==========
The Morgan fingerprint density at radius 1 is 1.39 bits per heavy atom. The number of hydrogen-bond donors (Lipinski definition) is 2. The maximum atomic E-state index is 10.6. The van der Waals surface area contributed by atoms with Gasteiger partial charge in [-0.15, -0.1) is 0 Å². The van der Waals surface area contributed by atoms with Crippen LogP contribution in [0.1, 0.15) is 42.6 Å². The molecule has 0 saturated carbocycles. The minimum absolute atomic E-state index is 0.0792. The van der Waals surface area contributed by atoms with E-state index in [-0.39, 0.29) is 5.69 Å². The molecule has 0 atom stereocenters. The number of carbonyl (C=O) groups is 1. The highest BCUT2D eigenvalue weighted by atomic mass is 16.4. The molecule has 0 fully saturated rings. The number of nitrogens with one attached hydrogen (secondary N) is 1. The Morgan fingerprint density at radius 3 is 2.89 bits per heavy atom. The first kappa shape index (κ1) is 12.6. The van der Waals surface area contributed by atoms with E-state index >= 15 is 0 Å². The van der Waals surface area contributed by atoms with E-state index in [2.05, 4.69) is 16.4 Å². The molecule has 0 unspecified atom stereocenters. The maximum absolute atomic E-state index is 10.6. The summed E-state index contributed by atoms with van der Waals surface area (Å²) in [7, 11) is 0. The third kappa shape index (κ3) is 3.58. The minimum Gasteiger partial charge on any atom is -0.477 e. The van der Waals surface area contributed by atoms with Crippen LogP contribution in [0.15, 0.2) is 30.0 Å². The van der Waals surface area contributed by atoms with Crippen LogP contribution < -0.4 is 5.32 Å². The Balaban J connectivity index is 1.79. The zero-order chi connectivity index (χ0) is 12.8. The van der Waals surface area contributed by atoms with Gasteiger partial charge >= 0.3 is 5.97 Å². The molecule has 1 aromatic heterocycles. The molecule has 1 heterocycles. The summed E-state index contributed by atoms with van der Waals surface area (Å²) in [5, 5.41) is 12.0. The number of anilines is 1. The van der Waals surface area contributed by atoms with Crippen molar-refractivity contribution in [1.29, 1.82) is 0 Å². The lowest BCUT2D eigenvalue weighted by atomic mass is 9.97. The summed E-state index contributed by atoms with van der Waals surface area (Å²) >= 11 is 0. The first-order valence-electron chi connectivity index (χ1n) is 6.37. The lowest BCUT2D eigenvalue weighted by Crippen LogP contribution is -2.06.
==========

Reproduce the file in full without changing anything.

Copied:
The Morgan fingerprint density at radius 1 is 1.39 bits per heavy atom. The number of hydrogen-bond donors (Lipinski definition) is 2. The maximum atomic E-state index is 10.6. The van der Waals surface area contributed by atoms with Gasteiger partial charge in [-0.15, -0.1) is 0 Å². The van der Waals surface area contributed by atoms with Crippen LogP contribution in [0.1, 0.15) is 42.6 Å². The molecule has 0 saturated carbocycles. The minimum absolute atomic E-state index is 0.0792. The van der Waals surface area contributed by atoms with E-state index in [-0.39, 0.29) is 5.69 Å². The molecule has 0 atom stereocenters. The number of carbonyl (C=O) groups is 1. The highest BCUT2D eigenvalue weighted by atomic mass is 16.4. The molecule has 0 fully saturated rings. The number of nitrogens with one attached hydrogen (secondary N) is 1. The Morgan fingerprint density at radius 3 is 2.89 bits per heavy atom. The first kappa shape index (κ1) is 12.6. The van der Waals surface area contributed by atoms with E-state index >= 15 is 0 Å². The van der Waals surface area contributed by atoms with E-state index in [2.05, 4.69) is 16.4 Å². The molecule has 0 unspecified atom stereocenters. The maximum absolute atomic E-state index is 10.6. The summed E-state index contributed by atoms with van der Waals surface area (Å²) in [7, 11) is 0. The third kappa shape index (κ3) is 3.58. The minimum Gasteiger partial charge on any atom is -0.477 e. The van der Waals surface area contributed by atoms with Crippen LogP contribution in [0.15, 0.2) is 30.0 Å². The van der Waals surface area contributed by atoms with Crippen LogP contribution < -0.4 is 5.32 Å². The Balaban J connectivity index is 1.79. The zero-order chi connectivity index (χ0) is 12.8. The van der Waals surface area contributed by atoms with Gasteiger partial charge >= 0.3 is 5.97 Å². The molecule has 1 aromatic heterocycles. The molecule has 1 heterocycles. The summed E-state index contributed by atoms with van der Waals surface area (Å²) in [5, 5.41) is 12.0. The number of anilines is 1. The van der Waals surface area contributed by atoms with Crippen molar-refractivity contribution in [1.29, 1.82) is 0 Å². The lowest BCUT2D eigenvalue weighted by atomic mass is 9.97. The summed E-state index contributed by atoms with van der Waals surface area (Å²) >= 11 is 0. The first-order valence-electron chi connectivity index (χ1n) is 6.37. The lowest BCUT2D eigenvalue weighted by Crippen LogP contribution is -2.06.